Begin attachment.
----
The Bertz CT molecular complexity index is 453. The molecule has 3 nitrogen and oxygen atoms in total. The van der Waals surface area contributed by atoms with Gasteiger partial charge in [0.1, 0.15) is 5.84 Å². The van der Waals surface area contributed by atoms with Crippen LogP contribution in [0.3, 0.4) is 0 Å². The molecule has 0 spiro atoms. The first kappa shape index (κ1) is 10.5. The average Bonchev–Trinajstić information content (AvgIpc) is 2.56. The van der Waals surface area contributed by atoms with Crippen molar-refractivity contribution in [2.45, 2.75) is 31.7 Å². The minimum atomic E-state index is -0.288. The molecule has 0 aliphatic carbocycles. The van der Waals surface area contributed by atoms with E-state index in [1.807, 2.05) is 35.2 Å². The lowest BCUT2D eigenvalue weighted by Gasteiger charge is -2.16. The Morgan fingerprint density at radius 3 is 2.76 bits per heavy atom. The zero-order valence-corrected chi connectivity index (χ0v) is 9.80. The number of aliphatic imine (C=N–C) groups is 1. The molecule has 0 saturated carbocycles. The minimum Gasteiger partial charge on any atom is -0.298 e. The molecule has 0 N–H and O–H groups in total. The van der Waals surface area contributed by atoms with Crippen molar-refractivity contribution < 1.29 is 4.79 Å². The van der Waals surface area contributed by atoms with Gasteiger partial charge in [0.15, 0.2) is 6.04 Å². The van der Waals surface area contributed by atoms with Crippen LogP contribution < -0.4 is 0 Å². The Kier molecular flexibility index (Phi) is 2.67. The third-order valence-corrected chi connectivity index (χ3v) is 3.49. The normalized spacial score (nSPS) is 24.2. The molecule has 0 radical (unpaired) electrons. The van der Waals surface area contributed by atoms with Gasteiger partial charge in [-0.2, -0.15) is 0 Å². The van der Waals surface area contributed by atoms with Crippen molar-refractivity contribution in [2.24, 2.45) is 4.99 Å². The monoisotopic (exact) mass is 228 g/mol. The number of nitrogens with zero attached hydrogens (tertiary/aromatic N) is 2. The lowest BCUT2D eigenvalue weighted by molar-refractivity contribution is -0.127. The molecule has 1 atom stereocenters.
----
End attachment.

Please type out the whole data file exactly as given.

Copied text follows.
The Bertz CT molecular complexity index is 453. The molecule has 3 nitrogen and oxygen atoms in total. The van der Waals surface area contributed by atoms with Gasteiger partial charge in [0.1, 0.15) is 5.84 Å². The van der Waals surface area contributed by atoms with Crippen LogP contribution in [0.3, 0.4) is 0 Å². The molecule has 0 spiro atoms. The first kappa shape index (κ1) is 10.5. The average Bonchev–Trinajstić information content (AvgIpc) is 2.56. The van der Waals surface area contributed by atoms with Crippen molar-refractivity contribution in [2.45, 2.75) is 31.7 Å². The minimum atomic E-state index is -0.288. The molecule has 0 aliphatic carbocycles. The van der Waals surface area contributed by atoms with E-state index in [1.807, 2.05) is 35.2 Å². The lowest BCUT2D eigenvalue weighted by Gasteiger charge is -2.16. The Morgan fingerprint density at radius 3 is 2.76 bits per heavy atom. The zero-order valence-corrected chi connectivity index (χ0v) is 9.80. The number of aliphatic imine (C=N–C) groups is 1. The molecule has 0 saturated carbocycles. The minimum Gasteiger partial charge on any atom is -0.298 e. The molecule has 0 N–H and O–H groups in total. The van der Waals surface area contributed by atoms with Crippen molar-refractivity contribution < 1.29 is 4.79 Å². The van der Waals surface area contributed by atoms with Gasteiger partial charge in [0.15, 0.2) is 6.04 Å². The van der Waals surface area contributed by atoms with Crippen LogP contribution < -0.4 is 0 Å². The Kier molecular flexibility index (Phi) is 2.67. The third-order valence-corrected chi connectivity index (χ3v) is 3.49. The normalized spacial score (nSPS) is 24.2. The molecule has 0 radical (unpaired) electrons. The van der Waals surface area contributed by atoms with Gasteiger partial charge in [-0.2, -0.15) is 0 Å². The van der Waals surface area contributed by atoms with Crippen molar-refractivity contribution in [2.24, 2.45) is 4.99 Å². The monoisotopic (exact) mass is 228 g/mol. The number of nitrogens with zero attached hydrogens (tertiary/aromatic N) is 2. The lowest BCUT2D eigenvalue weighted by molar-refractivity contribution is -0.127. The molecule has 1 atom stereocenters.